ContactHomepage: Email: Jean Harrington
BackgroundThe common idea that bodies and organisms are ‘natural’ is not only increasingly ‘slipping away’ through postmodernist modes of thinking in both the philosophy of science and society at large, but also through the concrete modulations to mammal organisms in biomedical research. Gene therapy and cellular interventions mix natural with alien tissue or genetic material for disease modeling, functional improvements and medical cure of diseases. The cyborg, a revolutionary concept that widely elicited ‘yuk’ responses when introduced in the discourses of the philosophy and sociology of science in the 1980s and the mouse with the human ear on its back (Vacanti Mouse) produced by researchers at Wisconsin and MIT in 1995 were scandalous theories and items then. Today intensified interventionist bioscience is established to the degree that standardized plants and animals have become industrially produced commodities. Equally, the ‘natural’ human body has become altered through a variety of genetic and tissue interventions reminiscent of the cyborg in that it is being ‘repaired’ with the use of standardized genes and tissues that move across species.
This research investigates the development and normalization of standardizing organisms for, in and through biomedicine in its epistemological, practical and ethical dimensions. The project represents a continuation of the above aspects that figure prominently in our research of the ‘translational space’ (i.e. the interaction between science and medicine for novel treatments for humans).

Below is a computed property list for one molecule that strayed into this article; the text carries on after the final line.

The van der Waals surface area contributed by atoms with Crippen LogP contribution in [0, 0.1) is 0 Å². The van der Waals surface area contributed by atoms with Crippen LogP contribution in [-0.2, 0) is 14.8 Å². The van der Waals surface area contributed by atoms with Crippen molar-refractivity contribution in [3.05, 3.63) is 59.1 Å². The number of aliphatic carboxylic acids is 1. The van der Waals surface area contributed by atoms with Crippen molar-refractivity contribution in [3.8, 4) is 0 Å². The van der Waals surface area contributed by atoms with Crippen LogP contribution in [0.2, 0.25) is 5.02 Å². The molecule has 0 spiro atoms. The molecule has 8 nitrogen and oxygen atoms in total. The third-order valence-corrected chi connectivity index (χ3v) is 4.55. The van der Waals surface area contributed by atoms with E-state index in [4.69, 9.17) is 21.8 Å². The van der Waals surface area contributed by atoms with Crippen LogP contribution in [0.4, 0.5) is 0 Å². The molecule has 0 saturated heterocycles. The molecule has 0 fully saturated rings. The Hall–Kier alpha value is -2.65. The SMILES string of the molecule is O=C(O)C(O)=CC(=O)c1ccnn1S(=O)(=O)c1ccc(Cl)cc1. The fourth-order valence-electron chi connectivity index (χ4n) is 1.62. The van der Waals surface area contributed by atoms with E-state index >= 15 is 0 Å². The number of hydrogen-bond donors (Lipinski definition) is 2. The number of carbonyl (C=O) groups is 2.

At present we include three levels of enquiry:
- The epistemological dimension, i.e. the understanding of species and kinds and the tension between ‘nature’ and the being made to be something.
- The practical level, i.e. the pragmatics of international science and pharmaceutical industries, of medications and therapies and of using things in a standardized manner.
- The ethical sphere, i.e. the conflict between the universal value of life (be it human and/or animal) and the degree to which this conflicts with the apparent requirements to improve the quality of human life.
MethodsCurrently we are undertaking a literature analysis on model organisms in the laboratory and we have conducted some first days of fieldwork.
Harrington, J. and Stephen, N. "A Social Science View on the FRAME Symposium: Identities and Networks." ATLA: Alternatives To Laboratory Animals, 2010, 38(Supplement): 101-4.
Harrington, J., ‘Is re-production a ‘local’ affair? The effect of culturing routines on stem cells’. Joint Egenis/Max Planck Institute for the History of Science Workshop, Negotiating Identity: Objects and Methods of Reproduction in 20th Century Life Sciences, Max Planck Institute, Berlin. May 2010.
Harrington, J. ‘Animal Models in the Laboratory.’ Workshop ‘Negotiating Identity. Objects and Methods of Reproduction in 20th Century Life Sciences’, Max Planck Institute for the History of Science and Egenis joint event, 3 April 2009, University of Exeter.
Harrington, J. Poster presentation ‘Animal as Artefact: Tensions surrounding the animal model in stem cell research.’ FRAME Symposium, ‘Human Alternative to Animal Studies’, 8-10 September 2009, University of Nottingham.